Barn Toppers: A Unique Collection of Capolas

Richard Mayers' collection of barn toppers honers underrated relics.

| April 2006

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    Opposite page: A LaCrosse cupola towers over a Butler (right) and an unknown model (left). All three are displayed at the Albany Pioneer Grounds at Albany, Minn.
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    Right: Richard Mayers’ last name is etched in this stained glass, kite-shaped wind arrow.
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    Above: Richard Mayers and Terri Gertken, owner of the Albany Antique Center, hold unique items from his collection: a Black Swan arrow tail, an “M” once bolted to the crown of a cupola in Waverly, Iowa, and a James Co. pig mounted on a wind arrow.
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    Left: A mid-size unknown cupola, displayed at Albany Pioneer Grounds.Center: The Clay Co. made a small cupola only 14 to 16 inches across the base and 18 inches high. (Photo by Bill Vossler.)Right: Because this James Co. cupola and arrow were removed from a chicken coop roof, they now sit at a 30-degree slant.
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    Right: A zinc steel cow rides the tail of an elaborate arrow, spinning around an arrowhead-shaped lightning rod point and a zinc steel ball. The diamond-shaped “M” on the directional identifies the manufacturer: Milwaukee Corrugated Tin Co. This complete set might have cost $100 when it was new.
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    Left: A wooden cupola from Fort Ripley, Minn., has close-cut three-way joints, each louver and gable angle-cut by hand. Richard Mayers removed layers of steel and asphalt shingles to expose the original wooden shingles.
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    Above: An embossed design in the upper band enhances a King Co. cupola. King, an early manufacturer in Minneapolis, produced many of the most common cupolas.
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    Below: This rusted cupola is an example of simple models made in Pierz, Minn.
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    Left: Two different looks for a cupola: A large blue Electra ball in a tall twisted-wire pendant holder, next to an angled dark red Diddie-Blitzen ball on a scrolled metal stand.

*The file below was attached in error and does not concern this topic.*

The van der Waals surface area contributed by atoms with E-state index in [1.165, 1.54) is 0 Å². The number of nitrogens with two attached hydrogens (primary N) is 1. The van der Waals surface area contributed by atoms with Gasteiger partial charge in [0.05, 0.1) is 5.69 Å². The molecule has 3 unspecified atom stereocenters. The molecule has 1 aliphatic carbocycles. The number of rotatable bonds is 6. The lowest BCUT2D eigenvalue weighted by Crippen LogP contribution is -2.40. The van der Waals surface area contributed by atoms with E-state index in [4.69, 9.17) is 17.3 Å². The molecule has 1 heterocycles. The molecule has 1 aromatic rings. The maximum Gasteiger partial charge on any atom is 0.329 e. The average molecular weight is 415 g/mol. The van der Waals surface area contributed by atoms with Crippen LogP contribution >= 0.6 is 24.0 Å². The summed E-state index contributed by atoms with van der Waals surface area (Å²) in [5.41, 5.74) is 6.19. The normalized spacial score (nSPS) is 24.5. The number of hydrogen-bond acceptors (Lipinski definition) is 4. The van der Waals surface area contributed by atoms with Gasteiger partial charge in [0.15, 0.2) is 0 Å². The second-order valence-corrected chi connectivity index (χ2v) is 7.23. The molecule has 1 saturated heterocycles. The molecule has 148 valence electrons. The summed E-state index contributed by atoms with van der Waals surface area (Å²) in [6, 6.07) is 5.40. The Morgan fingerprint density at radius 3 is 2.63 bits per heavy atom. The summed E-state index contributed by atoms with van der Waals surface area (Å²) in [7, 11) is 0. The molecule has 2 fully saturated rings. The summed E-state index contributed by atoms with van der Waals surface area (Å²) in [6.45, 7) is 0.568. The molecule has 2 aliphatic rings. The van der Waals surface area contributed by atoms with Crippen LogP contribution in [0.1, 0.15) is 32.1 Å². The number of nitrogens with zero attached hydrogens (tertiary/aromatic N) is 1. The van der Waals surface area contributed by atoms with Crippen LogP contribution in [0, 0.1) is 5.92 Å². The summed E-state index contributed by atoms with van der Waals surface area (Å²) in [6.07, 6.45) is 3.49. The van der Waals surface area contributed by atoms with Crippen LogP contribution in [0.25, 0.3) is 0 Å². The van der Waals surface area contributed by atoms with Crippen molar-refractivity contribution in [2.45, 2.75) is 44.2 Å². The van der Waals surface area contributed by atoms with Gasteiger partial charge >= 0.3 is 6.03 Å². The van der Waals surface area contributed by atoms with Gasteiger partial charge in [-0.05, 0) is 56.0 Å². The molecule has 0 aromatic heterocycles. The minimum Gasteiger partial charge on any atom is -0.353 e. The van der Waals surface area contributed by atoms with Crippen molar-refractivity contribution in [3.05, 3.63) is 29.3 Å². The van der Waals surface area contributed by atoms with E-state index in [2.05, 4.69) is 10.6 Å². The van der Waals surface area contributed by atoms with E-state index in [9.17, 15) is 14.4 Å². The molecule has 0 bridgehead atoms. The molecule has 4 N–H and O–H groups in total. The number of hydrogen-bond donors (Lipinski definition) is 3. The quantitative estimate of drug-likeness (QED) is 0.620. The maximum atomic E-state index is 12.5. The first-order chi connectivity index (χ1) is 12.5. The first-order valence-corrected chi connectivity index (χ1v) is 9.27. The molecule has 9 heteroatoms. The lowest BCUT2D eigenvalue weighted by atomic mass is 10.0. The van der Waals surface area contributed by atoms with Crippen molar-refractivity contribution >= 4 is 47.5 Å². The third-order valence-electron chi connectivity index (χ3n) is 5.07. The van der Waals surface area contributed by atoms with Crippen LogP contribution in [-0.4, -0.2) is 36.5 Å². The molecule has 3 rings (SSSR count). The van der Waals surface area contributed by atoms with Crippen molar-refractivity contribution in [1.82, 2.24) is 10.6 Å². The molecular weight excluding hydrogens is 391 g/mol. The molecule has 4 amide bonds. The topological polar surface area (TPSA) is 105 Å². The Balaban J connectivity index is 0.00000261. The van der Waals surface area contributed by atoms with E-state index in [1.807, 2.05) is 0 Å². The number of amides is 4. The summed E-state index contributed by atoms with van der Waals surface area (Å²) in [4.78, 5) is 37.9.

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    Far right: Made in LaCrosse, Wis., this cupola is Mayers’ tallest, stretching 13-1/2 feet to the point. It would be difficult to find and take down one as large. (Photo by Bill Vossler.)
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    Right: This Chief cupola was manufactured in Iowa. The weathered paint identifying it is visible only on close inspection.
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It was the kind of mission that must have made Richard Mayers wish he collected watch fobs or ephemera or even salesman's samples. But Richard, who lives in Albany, Minn., collects barn cupolas, and when he heard of a three-cupola deal just 60 miles away, he jumped on it.

He got the first two loaded in his truck, but the third - a huge LaCrosse - wouldn't fit. "I didn't want to drive another 120 miles to get it, so I told the guy I'd take the two for the same money. He said, 'If you don't take that big one today, you can't take any. It's all three, or none. Get that big one out of here.' Turns out, it's one of my best cupolas, though I was going to leave it at first. Somebody offered $800 for my LaCrosse. But, at 5 feet 2 inches at the base and 13 feet 6 inches high to the point, it's too big to find another."

Cupola collectors are used to tales like that. Though they're huge, the barn toppers often escape attention. However, Richard has an eye (and a passion) for them. He knows the brands, the differences and the locations where he's spotted unusual cupolas. His passion extends to lightning rods and balls, directionals, wind vanes, arrows and pendants, all once attached to cupola roofs.

Unlike those attachments, cupolas were more about function than form. The cupola was designed to vent hot air from the barn in winter, and moisture in the summer. The taller the cupola, the greater a vacuum it created and the more drawing power.



Richard started collecting cupolas 25 years ago. "I was trying to come up with the next collectible item," he recalls. "At one auction, I saw two big cupolas for sale, for $9 and $13. I figured the buyers paid way too much. On the way home, I thought, 'You want something nobody else collects. Yet, you just passed up two cupolas that could have been a hundred years old, but you wouldn't pay $22. Wrong.' Next time I went to an auction, I started buying cupolas." Today Richard has between 50 and 60 cupolas.

ONE SPECTACULAR LIGHTNING ROD, THE DEVIL'S PITCHFORK (NAMED BECAUSE OF ITS SIX SEPARATE TINES), DATES TO THE CIVIL WAR AND IS VALUED AT NEARLY $1,000.

CZECH SCIENTIST PROKOP DIVIS INVENTED A LIGHTNING ROD AT THE SAME TIME bEN FRANKLIN WAS CONDUCTING ELECTRICAL EXPERIMENTS IN THE 1750s. FRANKLIN ADVOCATED A SHARP LIGHTNING ROD, WHILE ENGLISH AND EUROPEAN MODELS FEATURED BLUNT TIPS.

While his collection is substantial, the body of knowledge surrounding antique cupolas remains slim. "There is surprisingly little information about the actual names of the cupola companies, other than proper names," says Richard.